This page contains a Flash digital edition of a book.
SMED | ARTICLE


EXCHANGE OF DIES in Micro Manufacturing


GORUR N SRIDHAR << Figure 1 >>


What is SMED? Single Minute Exchange of Dies (SMED) as it is commonly known is defined as “The time elapsed between when the ‘last good piece’ of product A comes off and the ‘first good piece’ of product B starts.


” This is as illustrated in the figure 1.


SINGLE MINUTE


Why do we need SMED? Within production strategies such as lean manufacturing and just in time ( JIT), we are aiming to reduce the waste within the system, waste being one of three main areas as defined in Lean/Toyota Production System (TPS): the Waste of Muda (non-value adding), Mura (unevenness) and Muri (overburden). Waste reduction is an effective way to increase profitability.


SMED tackles all of these waste areas but its greatest strength is in helping us to achieve the elimination of Mura, which can be translated as unevenness, irregularity, lack of uniformity or inequality.


The biggest obstacle to having smaller batches is the changeover time of the equipment.


SMED is probably one of the most important lean manufacturing tools, if not the most important, for enabling just in time production.


To better understand the concept of SMED let us understand its two main components:


1. Internal activities are those activities that can only be performed safely when the equipment is stopped, an example of this can be unbolting the tool in the machine etc. 2. External activities are those that can be performed when the equipment is in operation, such as fetching the next tool etc.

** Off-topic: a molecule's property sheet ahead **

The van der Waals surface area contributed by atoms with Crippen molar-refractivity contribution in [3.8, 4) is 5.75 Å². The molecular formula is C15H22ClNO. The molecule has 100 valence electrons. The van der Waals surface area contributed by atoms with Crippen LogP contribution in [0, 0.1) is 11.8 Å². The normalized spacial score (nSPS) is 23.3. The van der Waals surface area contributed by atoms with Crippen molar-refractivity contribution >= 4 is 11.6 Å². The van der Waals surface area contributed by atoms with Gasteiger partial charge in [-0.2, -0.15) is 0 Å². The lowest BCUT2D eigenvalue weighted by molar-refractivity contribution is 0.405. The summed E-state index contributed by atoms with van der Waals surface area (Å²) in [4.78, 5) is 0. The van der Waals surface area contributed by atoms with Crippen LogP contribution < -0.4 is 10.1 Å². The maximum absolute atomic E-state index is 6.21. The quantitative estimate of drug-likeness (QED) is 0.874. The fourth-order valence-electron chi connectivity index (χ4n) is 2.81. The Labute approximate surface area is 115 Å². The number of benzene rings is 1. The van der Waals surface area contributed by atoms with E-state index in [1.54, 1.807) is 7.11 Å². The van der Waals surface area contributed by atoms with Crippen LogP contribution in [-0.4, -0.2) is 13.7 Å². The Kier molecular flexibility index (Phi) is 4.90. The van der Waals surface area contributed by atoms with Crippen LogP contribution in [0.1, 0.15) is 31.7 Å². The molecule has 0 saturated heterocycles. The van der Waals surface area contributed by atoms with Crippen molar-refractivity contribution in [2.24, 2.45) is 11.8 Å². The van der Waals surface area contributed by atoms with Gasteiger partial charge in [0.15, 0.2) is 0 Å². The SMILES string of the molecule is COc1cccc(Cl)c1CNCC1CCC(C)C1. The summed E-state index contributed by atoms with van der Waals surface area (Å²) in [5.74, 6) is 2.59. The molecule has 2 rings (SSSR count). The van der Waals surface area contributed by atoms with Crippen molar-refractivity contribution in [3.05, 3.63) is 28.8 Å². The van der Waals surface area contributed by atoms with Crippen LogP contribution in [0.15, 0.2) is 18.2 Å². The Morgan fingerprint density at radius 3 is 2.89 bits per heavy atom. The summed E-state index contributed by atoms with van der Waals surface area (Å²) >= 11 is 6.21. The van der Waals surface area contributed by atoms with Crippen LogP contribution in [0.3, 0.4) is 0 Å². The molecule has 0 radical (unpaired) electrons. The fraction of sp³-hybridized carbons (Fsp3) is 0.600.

26 | commercial micro manufacturing international Vol 7 No.2


Page 1  |  Page 2  |  Page 3  |  Page 4  |  Page 5  |  Page 6  |  Page 7  |  Page 8  |  Page 9  |  Page 10  |  Page 11  |  Page 12  |  Page 13  |  Page 14  |  Page 15  |  Page 16  |  Page 17  |  Page 18  |  Page 19  |  Page 20  |  Page 21  |  Page 22  |  Page 23  |  Page 24  |  Page 25  |  Page 26  |  Page 27  |  Page 28  |  Page 29  |  Page 30  |  Page 31  |  Page 32  |  Page 33  |  Page 34  |  Page 35  |  Page 36  |  Page 37  |  Page 38  |  Page 39  |  Page 40  |  Page 41  |  Page 42  |  Page 43  |  Page 44  |  Page 45  |  Page 46  |  Page 47  |  Page 48  |  Page 49  |  Page 50  |  Page 51  |  Page 52